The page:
You may think your digital alarm clock is impressive as far as such things go, what with its radio, charging dock, ambient LED light, and toast-making abilities (ok, maybe not the last one). But it doesn’t really show off your geek cred.
Michael Ciuffo’s QR Clock will increase your geek quotient in a hurry, even if it's a little unusual. Simply open a QR code reader app, hold your smartphone up to the clock, and you get the time. Of course, there’s something...absurd about such a clock, as Michael points out:
“In the time it takes to scan a QR clock, you could have looked at your phone's clock, glanced at a wrist watch, or even asked someone else.”
A 24 by 24-pixel LED matrix makes up the main part of the clock, and it displays a QR code that represents the current time. The board displays hours, minutes and seconds, so it changes quite frequently. The LED matrix is Michael’s own creation, and runs off circuit boards he also built himself.
Why a QR code clock? Michael explains:
“I think clocks are fascinating from an engineering perspective because they are what I think the only engineering problem that has been 100% solved. Any attempt to change such a simple and optimized device can only serve to make it more complicated or harder to read. The QR clock does both.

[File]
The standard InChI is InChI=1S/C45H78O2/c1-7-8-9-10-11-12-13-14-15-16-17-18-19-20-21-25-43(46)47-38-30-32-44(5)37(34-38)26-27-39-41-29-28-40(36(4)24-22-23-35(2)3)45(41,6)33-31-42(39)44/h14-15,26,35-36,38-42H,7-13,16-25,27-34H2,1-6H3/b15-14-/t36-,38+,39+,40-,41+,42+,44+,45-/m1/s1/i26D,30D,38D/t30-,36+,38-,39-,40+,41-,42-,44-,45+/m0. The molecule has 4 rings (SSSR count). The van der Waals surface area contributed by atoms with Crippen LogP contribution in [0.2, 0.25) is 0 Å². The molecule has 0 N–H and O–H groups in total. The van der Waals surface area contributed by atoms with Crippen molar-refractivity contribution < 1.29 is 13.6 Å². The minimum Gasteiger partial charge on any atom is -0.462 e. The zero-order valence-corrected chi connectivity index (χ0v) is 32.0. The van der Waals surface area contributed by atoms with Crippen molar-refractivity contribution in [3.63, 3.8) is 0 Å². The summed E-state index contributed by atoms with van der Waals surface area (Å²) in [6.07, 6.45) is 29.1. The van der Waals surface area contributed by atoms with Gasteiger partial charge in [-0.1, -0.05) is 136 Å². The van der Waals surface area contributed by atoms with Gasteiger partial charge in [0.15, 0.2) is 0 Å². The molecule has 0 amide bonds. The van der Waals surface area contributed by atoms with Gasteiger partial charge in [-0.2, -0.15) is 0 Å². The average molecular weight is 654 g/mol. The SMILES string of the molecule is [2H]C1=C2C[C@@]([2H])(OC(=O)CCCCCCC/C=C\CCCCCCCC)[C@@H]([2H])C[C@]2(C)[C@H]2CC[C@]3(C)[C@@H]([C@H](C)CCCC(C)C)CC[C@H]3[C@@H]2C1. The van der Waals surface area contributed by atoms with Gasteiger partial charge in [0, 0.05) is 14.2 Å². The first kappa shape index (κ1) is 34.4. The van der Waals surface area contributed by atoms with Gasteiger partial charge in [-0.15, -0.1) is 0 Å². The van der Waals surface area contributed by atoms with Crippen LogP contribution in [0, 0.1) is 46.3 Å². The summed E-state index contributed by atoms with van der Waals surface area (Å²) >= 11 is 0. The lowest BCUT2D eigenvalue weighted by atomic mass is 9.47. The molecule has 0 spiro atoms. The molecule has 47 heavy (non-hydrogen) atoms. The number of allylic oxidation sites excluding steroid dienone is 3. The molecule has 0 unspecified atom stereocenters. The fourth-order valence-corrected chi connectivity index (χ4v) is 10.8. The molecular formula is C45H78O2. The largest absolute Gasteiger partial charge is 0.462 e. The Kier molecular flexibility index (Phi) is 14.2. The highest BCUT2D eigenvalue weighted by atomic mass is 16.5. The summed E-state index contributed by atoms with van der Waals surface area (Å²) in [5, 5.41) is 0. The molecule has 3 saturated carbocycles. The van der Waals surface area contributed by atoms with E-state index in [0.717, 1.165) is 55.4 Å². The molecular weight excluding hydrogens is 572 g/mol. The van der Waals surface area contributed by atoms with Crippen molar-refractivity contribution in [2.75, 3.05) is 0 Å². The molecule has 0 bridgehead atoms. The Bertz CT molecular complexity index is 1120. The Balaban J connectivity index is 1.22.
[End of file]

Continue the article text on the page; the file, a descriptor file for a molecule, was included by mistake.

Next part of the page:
“Before I even considered the clock, I had been curious about QR codes for some time. You always see them on advertisements, but few people understand how they really work. I was looking for a project that would require a QR code in some way. I was especially interested in something that would require a QR code generator, as I was interested in the algorithms involved in generating a QR code.
“I was also interested in finding a way to point out the irony of QR codes in that they are a prevalent technological convenience that isn't really that convenient. In the time it takes someone to scan a QR code, they probably could have just typed in a URL or performed a Google search instead.”
Despite this, Michael has since sold a number of the QR Clocks at a profit. However, his project hasn't been without its pitfalls: It takes a lot of manual labor to built each clock, despite some assembly outsourcing. This means that he’s not likely to make more, instead focusing on a new fun build.
“My blog is my hobby,” he said. “If I wanted to make money, I'd just go to work.”
If you want to give the build a go yourself, Michael has posted all PCB layout, source codes, schematics and other useful insights over on his blog.
This story, "This clock takes QR codes to new levels of uselessness...on purpose" was originally published by TechHive.